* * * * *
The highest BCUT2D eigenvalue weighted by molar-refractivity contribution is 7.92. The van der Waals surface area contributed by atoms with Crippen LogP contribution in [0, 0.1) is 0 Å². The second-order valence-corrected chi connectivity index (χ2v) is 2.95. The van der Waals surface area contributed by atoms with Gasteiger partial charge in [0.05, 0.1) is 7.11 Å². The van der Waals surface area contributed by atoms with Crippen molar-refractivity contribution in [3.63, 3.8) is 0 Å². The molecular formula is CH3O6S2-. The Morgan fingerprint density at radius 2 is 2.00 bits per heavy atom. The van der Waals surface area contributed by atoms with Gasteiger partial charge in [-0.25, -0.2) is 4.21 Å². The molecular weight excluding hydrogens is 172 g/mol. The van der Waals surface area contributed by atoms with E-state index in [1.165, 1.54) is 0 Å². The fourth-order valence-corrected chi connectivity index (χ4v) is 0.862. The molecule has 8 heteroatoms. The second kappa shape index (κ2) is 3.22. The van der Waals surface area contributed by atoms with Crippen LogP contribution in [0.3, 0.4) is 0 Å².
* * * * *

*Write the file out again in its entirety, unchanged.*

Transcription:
The highest BCUT2D eigenvalue weighted by molar-refractivity contribution is 7.92. The van der Waals surface area contributed by atoms with Crippen LogP contribution in [0, 0.1) is 0 Å². The second-order valence-corrected chi connectivity index (χ2v) is 2.95. The van der Waals surface area contributed by atoms with Gasteiger partial charge in [0.05, 0.1) is 7.11 Å². The van der Waals surface area contributed by atoms with Crippen molar-refractivity contribution in [3.63, 3.8) is 0 Å². The molecular formula is CH3O6S2-. The Morgan fingerprint density at radius 2 is 2.00 bits per heavy atom. The van der Waals surface area contributed by atoms with Gasteiger partial charge in [-0.25, -0.2) is 4.21 Å². The molecular weight excluding hydrogens is 172 g/mol. The van der Waals surface area contributed by atoms with E-state index in [1.165, 1.54) is 0 Å². The fourth-order valence-corrected chi connectivity index (χ4v) is 0.862. The molecule has 8 heteroatoms. The second kappa shape index (κ2) is 3.22. The van der Waals surface area contributed by atoms with Crippen LogP contribution in [0.3, 0.4) is 0 Å².